Maldives Culture -
Maldives Culture - maldives island
Latest Updates arrow Buraara - Bodu Takurufan arrow Buraara - The story of Bodu Takurufan part 20
Latest Updates
Advanced Search
Free Dhivehi-English Dictionary
Presidency of Mohamed Nasheed
Gayyoom's Dictatorship 1978-2008
Buddhism and Islam
Ibn Battuta 1343-45
Pyrard 1602-07
Rosset 1885
Maldives 1900-1922
Maldives 1924-1953
Majlis rule 1954-57
Suvadive Republic 1959-1963
President Nasir 1969-1978
Abdul Hakeem Hussein Manik
Maldives History
Maldives Art
Scripts of Maldives
Maps of Maldives
Traditional Stories
Magic - Fanditha
Photographs - Modern
Photographs - Historic
Ships of the Indian Ocean
Social Customs
Modern Stories
PDF Print E-mail
The story of Bodu Takurufan part 20
As told by the famous Buraara Mohamed Fulhu
and written by Al-hajj Ibrahim Ibn Ismail Feeboa

They stopped at Olhivaranfaru, secured the ship and went onto the island. Stopping in front of the learned man's house, they called out his name. 'Who's the young men calling? Is that the Utheem brothers?'
'Yes,' said Mohamed.
'Quieten down and come into the house. There's no moslems on this island, except us,' said the teacher as he opened the door. 'What brings you here so late at night?'
'This is a secret, master. Maldives has lost its religion. We three brothers are thinking of building a ship to sail around and bring Islam to Maldives. Could you tell us the best time to cut down the timber?'

The learned man lit a lamp flame in a coconut shell and opened a book and took a reading before doing some calculations.
'According to what you're saying, you should cut down the palm timber tomorrow when the sun rises seven steps.'
'Which island should we cut it from?' asked Mohamed.
'From Naagoashi.'
'Why from there?'
'Do you remember what happened on Naagoashi?'
'I hear old people say that Kanamana and Naagoashi are two islands without any protection.'
'You heard incorrectly,' said the learned man. 'Old people say that if ship-building timber is cut from Naagoashi then the island will lose its protection from the sea, and if it is cut down in Kanamana, the sky loses its shield.'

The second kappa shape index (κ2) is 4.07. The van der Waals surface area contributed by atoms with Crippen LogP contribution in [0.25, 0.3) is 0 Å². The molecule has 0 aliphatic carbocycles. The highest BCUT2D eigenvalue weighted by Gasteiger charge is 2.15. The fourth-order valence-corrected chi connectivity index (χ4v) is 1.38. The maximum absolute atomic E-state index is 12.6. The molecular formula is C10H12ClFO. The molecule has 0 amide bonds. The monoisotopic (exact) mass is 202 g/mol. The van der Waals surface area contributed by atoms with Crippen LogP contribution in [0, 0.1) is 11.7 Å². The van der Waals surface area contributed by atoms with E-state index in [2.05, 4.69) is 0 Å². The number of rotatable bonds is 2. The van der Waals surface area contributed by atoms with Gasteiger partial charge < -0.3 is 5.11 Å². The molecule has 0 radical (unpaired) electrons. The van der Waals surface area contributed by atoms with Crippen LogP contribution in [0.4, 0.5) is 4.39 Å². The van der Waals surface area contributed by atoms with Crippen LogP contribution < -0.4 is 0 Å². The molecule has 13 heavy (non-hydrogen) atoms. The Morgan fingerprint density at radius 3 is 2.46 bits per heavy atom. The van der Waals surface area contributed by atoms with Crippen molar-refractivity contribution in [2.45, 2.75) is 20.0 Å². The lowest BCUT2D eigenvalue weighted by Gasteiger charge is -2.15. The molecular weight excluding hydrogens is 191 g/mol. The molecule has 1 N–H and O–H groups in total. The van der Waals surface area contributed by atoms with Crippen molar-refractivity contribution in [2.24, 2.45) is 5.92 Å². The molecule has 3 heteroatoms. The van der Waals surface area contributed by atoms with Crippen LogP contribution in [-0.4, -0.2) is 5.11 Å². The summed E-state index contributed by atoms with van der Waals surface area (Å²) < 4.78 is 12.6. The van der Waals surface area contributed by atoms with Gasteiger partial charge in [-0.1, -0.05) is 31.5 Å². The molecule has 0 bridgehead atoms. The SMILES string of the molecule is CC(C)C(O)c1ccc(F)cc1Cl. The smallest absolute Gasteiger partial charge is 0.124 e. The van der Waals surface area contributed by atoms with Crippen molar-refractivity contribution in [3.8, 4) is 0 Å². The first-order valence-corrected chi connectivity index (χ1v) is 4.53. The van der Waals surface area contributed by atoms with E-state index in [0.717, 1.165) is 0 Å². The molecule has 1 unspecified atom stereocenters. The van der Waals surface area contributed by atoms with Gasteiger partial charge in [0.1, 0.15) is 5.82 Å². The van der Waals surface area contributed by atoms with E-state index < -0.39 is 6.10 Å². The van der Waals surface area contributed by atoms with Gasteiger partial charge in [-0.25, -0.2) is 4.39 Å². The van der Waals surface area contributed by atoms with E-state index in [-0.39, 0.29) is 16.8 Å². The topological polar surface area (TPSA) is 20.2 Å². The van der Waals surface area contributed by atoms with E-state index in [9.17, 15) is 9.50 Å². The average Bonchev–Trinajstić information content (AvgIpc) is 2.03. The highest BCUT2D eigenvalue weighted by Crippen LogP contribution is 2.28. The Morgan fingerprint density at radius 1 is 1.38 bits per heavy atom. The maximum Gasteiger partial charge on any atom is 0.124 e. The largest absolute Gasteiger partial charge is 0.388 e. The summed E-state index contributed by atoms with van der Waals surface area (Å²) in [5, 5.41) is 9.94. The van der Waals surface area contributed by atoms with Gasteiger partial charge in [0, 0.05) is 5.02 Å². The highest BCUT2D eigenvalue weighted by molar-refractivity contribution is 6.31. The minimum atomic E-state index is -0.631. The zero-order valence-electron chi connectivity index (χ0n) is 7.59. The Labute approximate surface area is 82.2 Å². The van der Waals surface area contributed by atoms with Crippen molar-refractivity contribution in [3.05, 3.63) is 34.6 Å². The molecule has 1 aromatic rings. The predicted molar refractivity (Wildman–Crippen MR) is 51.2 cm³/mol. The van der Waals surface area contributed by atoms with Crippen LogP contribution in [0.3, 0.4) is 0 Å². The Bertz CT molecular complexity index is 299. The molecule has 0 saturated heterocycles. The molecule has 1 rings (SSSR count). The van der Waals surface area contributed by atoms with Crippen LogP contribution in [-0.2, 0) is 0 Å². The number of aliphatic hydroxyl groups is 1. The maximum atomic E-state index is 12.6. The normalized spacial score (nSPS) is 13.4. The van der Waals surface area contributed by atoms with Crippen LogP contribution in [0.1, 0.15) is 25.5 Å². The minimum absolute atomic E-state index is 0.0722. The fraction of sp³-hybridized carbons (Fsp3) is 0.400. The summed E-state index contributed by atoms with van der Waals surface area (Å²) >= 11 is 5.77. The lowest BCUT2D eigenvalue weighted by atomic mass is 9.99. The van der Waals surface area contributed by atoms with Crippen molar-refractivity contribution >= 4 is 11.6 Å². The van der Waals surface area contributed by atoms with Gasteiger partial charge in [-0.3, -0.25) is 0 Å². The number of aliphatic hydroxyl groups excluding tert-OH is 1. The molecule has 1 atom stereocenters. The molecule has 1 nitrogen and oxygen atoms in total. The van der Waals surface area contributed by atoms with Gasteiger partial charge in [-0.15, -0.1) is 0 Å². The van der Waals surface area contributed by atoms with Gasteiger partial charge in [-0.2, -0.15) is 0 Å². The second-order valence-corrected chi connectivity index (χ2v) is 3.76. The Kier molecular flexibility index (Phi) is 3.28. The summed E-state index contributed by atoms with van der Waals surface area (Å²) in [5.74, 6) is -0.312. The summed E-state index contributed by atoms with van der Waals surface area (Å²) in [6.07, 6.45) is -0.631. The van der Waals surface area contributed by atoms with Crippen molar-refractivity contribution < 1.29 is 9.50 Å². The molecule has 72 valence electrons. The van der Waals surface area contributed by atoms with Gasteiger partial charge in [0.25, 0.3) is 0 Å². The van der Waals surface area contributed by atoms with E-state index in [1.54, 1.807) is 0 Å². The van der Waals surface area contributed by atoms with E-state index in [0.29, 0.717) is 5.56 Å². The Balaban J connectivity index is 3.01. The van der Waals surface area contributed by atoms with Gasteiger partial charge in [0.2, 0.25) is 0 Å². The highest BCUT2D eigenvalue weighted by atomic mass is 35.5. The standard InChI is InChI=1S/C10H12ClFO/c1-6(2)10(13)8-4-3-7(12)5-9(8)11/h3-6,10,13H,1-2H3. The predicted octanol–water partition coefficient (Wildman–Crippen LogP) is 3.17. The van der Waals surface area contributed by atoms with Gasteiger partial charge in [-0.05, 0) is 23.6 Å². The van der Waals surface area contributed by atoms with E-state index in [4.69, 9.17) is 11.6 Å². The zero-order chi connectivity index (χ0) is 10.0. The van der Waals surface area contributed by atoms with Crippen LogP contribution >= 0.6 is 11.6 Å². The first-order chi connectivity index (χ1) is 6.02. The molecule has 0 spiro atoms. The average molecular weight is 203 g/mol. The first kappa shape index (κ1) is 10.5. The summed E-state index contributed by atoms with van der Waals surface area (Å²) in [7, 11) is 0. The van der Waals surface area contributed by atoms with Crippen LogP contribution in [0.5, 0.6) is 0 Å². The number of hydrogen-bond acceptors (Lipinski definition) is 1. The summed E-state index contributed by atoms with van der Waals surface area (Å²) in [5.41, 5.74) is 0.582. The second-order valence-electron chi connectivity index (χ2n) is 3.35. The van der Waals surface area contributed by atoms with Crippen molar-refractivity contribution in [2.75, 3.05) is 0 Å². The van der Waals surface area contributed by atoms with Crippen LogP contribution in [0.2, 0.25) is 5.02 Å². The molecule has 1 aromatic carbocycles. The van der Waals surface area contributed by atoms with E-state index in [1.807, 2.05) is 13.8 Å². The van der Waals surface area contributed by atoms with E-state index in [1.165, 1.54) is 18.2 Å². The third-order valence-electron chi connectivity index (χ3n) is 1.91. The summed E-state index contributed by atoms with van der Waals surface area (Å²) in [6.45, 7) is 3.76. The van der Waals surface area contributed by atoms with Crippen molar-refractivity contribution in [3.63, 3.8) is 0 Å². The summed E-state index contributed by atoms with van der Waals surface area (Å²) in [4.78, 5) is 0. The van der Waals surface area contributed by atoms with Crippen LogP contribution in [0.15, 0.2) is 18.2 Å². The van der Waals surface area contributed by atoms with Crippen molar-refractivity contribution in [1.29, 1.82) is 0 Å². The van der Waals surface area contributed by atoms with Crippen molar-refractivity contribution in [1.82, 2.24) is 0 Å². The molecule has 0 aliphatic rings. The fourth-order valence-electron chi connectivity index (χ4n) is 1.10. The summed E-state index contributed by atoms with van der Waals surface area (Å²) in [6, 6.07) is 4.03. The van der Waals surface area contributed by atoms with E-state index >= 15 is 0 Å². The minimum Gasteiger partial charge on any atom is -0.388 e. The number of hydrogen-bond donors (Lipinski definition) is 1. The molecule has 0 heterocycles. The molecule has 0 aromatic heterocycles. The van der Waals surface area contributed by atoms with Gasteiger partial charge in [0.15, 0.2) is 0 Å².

'From which section of the island should the palms be cut down?' asked Mohamed.
The teacher checked and said to take the palms on the eastern side.
The two brothers accepted the advice and said goodbye. They went down to the beach, boarded their boat and sailed back to Utheem.

Next morning after dawn prayer at the mosque followed by breakfast, the three men took knives and an axe and sailed off to Naagoashi. They secured the boat and the two brothers and Dhandehelu went inland and found a suitable palm at the east end of the island and waited under it. As the time indicated by the learned man drew near, Mohamed told Dhandehelu to climb up the palm. Dhandehelu climbed and sat against the trunk, as Mohamed took steps and counted. At the precise moment mentioned by the learned man, Mohamed told Dhandehelu to take a chip out of the wood and Dhandehelu did as he was instructed.
'There's no difference between hard black coral from the sea and this timber!' he exclaimed.

Mohamed told him to come down and when he descended the palm was felled. They left the round section of trunk closest to the buttress of the palm for bodu keeli, and chose the second section for the new ship. The man checked more timber and cut down the palms they selected. Then they left for Kanamana and felled palms there. They sailed on to Miladhunmadulu atoll where they cut palms according to the instructions that had been sent by the atoll chief. The people on the islands tried to split the palm trunks but Mohamed stopped them. 'There's no need to do extra work. Just take the chosen logs as they are to Baarah harbour.'
So the islanders began to transport the logs to Baarah without splitting them. The brothers went on to Maalhosmadulu and after cutting down palms from both parts of the atoll they moved on to Thiladhunmathi. There they cut more palms, leaving the buttress section for bodu keeyah and taking the second section for the ship.